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Spring onset in the Sierra Nevada: When is snowmelt independent of elevation?

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Spring onset in the Sierra Nevada: When is snowmelt independent of elevation?; 2004; Article; Journal; Journal of Hydrometeorology; Lundquist, J. D.; Cayan, D. R.; Dettinger, M. D.

Summary

Short-term climate and weather systems can have a strong influence on mountain snowmelt, sometimes overwhelming the effects of elevation and aspect. Although most years exhibit a spring onset that starts first at lowest and moves to highest elevations, in spring 2002, flow in a variety of streams within the Tuolumne and Merced River basins of the southern Sierra Nevada all rose synchronously on 29 March. Flow in streams draining small high-altitude glacial subcatchments rose at the same time as that draining much larger basins gauged at lower altitudes, and streams from north- and south-facing cirques rose and fell together. Historical analysis demonstrates that 2002 was one among only 8 yr with such synchronous flow onsets during [...]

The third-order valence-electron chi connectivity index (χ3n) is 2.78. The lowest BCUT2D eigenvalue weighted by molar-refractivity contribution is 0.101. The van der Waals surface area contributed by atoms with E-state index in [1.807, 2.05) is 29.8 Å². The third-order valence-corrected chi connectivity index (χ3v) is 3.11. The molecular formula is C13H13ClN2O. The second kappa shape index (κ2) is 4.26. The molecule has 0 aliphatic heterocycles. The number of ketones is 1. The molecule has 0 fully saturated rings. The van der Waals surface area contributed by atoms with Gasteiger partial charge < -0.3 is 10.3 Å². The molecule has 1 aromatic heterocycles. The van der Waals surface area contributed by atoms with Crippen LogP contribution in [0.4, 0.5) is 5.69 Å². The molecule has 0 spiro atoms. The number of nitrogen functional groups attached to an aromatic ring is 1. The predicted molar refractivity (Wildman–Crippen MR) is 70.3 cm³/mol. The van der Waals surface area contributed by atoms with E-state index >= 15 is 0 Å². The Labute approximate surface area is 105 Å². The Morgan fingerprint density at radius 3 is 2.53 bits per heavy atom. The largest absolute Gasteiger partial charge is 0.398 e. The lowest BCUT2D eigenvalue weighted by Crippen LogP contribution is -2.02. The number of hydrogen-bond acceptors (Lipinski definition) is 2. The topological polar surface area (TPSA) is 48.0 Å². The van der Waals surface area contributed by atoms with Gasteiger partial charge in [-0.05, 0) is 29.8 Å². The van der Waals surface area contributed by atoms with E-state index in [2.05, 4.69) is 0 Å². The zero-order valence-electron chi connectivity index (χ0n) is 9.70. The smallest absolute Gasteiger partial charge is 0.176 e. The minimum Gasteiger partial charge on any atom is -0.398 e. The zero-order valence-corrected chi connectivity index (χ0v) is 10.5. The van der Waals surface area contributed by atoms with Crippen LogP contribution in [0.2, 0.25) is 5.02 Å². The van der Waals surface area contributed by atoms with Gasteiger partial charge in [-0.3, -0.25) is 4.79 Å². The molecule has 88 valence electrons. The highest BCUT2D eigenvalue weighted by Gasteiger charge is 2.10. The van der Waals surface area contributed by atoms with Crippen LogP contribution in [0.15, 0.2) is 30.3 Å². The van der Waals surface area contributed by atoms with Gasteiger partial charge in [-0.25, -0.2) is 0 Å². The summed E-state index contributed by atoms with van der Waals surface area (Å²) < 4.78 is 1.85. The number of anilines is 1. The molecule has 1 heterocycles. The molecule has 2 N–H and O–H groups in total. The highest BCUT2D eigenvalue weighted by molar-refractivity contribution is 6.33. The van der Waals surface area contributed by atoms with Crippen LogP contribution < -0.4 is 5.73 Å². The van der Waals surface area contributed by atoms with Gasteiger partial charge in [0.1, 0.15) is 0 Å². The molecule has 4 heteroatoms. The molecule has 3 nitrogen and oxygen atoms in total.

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Author :
J.D. Lundquist, D.R. Cayan, M.D. Dettinger
Publisher :
AMS

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Harvested on Sun Jul 31 04:17:30 MDT 2016 from MODS XML Service

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Type Scheme Key
local-index unknown 70026847
local-pk unknown 70026847
doi http://www.loc.gov/standards/mods/mods-outline-3-5.html#identifier doi:10.1175/1525-7541(2004)005<0327:SOITSN>2.0.CO;2
series unknown Journal of Hydrometeorology

Citation Extension

journalJournal of Hydrometeorology
parts
typevolume
value5
typeissue
value2
languageEnglish
citationTypeArticle

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